Burke’s sentencing before U.S. District Judge Virginia Kendall on June 24 will be closely watched in Illinois political circles. He’s the most powerful politician to face jail time here since former U.S. House Speaker Dennis Hastert was given 15 months in 2016 for making hush money payments to cover up decades old sexual abuse of minors.

Dozens of letters were made public this week ahead of Burke’s sentencing, including one from former Bears player Richard Dent, a Hall of Famer who described Burke as a “great friend and adviser” who helped minority-owned businesses in the city.

Several letters came from the clergy; Burke is a devout Catholic. His lawyers might be hoping that letters from local church leadership carry weight with Kendall, who serves on the Board of Governors for the Catholic Lawyers Guild of Chicago.

“He has been, I maintain, as much a pastor as a politician,” wrote Father Clete Kiley, a special adviser to Cardinal Blase Cupich. “I hope people will take off the political lens which seems to impose itself on so much today, and certainly in our media accounts, and see this man for who is and all he has done for others across his lifetime.”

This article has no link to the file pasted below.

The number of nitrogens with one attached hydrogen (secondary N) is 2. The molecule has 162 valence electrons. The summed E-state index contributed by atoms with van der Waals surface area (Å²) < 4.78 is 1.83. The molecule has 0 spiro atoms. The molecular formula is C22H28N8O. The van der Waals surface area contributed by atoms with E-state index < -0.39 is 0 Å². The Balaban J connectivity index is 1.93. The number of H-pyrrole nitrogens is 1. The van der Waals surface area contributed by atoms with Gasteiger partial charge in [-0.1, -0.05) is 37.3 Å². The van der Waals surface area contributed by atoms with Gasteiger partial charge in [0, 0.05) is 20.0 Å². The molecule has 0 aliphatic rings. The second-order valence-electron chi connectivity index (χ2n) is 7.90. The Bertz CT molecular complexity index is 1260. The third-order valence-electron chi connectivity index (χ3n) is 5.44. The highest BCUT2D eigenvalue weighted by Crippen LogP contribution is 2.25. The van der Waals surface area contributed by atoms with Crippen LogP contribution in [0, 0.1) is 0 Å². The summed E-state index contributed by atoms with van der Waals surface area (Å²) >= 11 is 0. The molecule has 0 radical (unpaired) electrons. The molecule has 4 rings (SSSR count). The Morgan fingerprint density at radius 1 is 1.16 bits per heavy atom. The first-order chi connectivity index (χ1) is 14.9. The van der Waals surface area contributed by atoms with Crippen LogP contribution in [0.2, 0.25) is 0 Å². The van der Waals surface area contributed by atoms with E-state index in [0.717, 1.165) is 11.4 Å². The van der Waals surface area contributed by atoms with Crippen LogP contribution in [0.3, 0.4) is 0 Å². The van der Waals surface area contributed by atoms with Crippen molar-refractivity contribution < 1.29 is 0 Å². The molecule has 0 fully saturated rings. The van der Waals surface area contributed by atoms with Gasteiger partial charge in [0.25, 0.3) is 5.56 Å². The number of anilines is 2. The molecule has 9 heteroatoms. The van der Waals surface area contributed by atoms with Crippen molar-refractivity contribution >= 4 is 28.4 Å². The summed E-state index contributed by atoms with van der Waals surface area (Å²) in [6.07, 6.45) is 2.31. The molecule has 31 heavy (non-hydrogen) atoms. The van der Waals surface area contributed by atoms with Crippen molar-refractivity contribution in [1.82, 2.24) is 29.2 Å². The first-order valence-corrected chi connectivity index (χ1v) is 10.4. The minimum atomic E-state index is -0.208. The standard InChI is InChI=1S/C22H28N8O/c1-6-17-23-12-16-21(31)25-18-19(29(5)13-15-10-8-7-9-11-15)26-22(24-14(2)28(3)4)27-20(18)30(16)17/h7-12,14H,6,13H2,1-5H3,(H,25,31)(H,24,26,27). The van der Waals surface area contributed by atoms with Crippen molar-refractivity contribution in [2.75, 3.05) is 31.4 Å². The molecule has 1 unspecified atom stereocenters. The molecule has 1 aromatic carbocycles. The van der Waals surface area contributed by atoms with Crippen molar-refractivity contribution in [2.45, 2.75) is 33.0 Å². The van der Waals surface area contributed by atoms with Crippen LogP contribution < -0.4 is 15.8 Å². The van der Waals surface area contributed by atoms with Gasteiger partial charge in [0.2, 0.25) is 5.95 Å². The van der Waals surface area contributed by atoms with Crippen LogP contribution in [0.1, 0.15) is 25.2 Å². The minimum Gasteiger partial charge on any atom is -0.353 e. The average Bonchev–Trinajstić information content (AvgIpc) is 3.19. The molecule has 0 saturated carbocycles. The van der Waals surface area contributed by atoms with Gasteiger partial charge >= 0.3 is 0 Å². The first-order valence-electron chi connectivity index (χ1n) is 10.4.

Many former Chicago police top brass – including former superintendents Garry McCarthy and Phil Cline – wrote to support the ex-alderman, who is himself a former cop. The ex-alderman helped make sure that officers injured in the line of duty got the benefits to which they were entitled, wrote Cline, noting that he “was always responsive to our inquiries, and recognized the sacrifices made by Chicago’s finest.”

Then-Chicago mayoral candidate Garry McCarthy campaigns at the Roden Branch of the Chicago Public Library on Feb. 24, 2019. The former police former superintendent wrote in support of Burke. (Stacey Wescott/Chicago Tribune)

Richard Simon, a well-connected former police officer with a controversial past, wrote that Burke would quietly pick up the check for officers who came into restaurants where Burke was dining. “Ed would talk to the officers like they were old friends and made them feel like the most important people in the room because to Ed, they were,” he wrote.